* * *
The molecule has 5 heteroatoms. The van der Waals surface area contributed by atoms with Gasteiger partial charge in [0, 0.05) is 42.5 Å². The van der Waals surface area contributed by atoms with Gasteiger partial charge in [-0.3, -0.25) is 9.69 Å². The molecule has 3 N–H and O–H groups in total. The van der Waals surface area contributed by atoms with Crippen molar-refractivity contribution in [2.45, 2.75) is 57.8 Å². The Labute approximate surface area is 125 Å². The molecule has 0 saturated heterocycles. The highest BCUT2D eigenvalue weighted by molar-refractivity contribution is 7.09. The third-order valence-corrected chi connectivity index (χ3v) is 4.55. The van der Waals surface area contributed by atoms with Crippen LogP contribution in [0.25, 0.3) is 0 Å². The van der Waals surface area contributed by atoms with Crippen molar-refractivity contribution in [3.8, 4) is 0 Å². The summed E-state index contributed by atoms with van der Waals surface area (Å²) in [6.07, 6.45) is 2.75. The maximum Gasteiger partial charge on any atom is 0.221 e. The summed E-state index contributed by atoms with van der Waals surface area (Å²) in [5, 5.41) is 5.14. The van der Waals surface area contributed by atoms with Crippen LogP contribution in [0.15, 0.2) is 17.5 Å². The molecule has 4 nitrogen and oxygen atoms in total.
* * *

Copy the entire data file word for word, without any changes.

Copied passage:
The molecule has 5 heteroatoms. The van der Waals surface area contributed by atoms with Gasteiger partial charge in [0, 0.05) is 42.5 Å². The van der Waals surface area contributed by atoms with Gasteiger partial charge in [-0.3, -0.25) is 9.69 Å². The molecule has 3 N–H and O–H groups in total. The van der Waals surface area contributed by atoms with Crippen molar-refractivity contribution in [2.45, 2.75) is 57.8 Å². The Labute approximate surface area is 125 Å². The molecule has 0 saturated heterocycles. The highest BCUT2D eigenvalue weighted by molar-refractivity contribution is 7.09. The third-order valence-corrected chi connectivity index (χ3v) is 4.55. The van der Waals surface area contributed by atoms with Crippen LogP contribution in [0.25, 0.3) is 0 Å². The van der Waals surface area contributed by atoms with Crippen molar-refractivity contribution in [3.8, 4) is 0 Å². The summed E-state index contributed by atoms with van der Waals surface area (Å²) in [6.07, 6.45) is 2.75. The maximum Gasteiger partial charge on any atom is 0.221 e. The summed E-state index contributed by atoms with van der Waals surface area (Å²) in [5, 5.41) is 5.14. The van der Waals surface area contributed by atoms with Crippen LogP contribution in [0.15, 0.2) is 17.5 Å². The molecule has 4 nitrogen and oxygen atoms in total.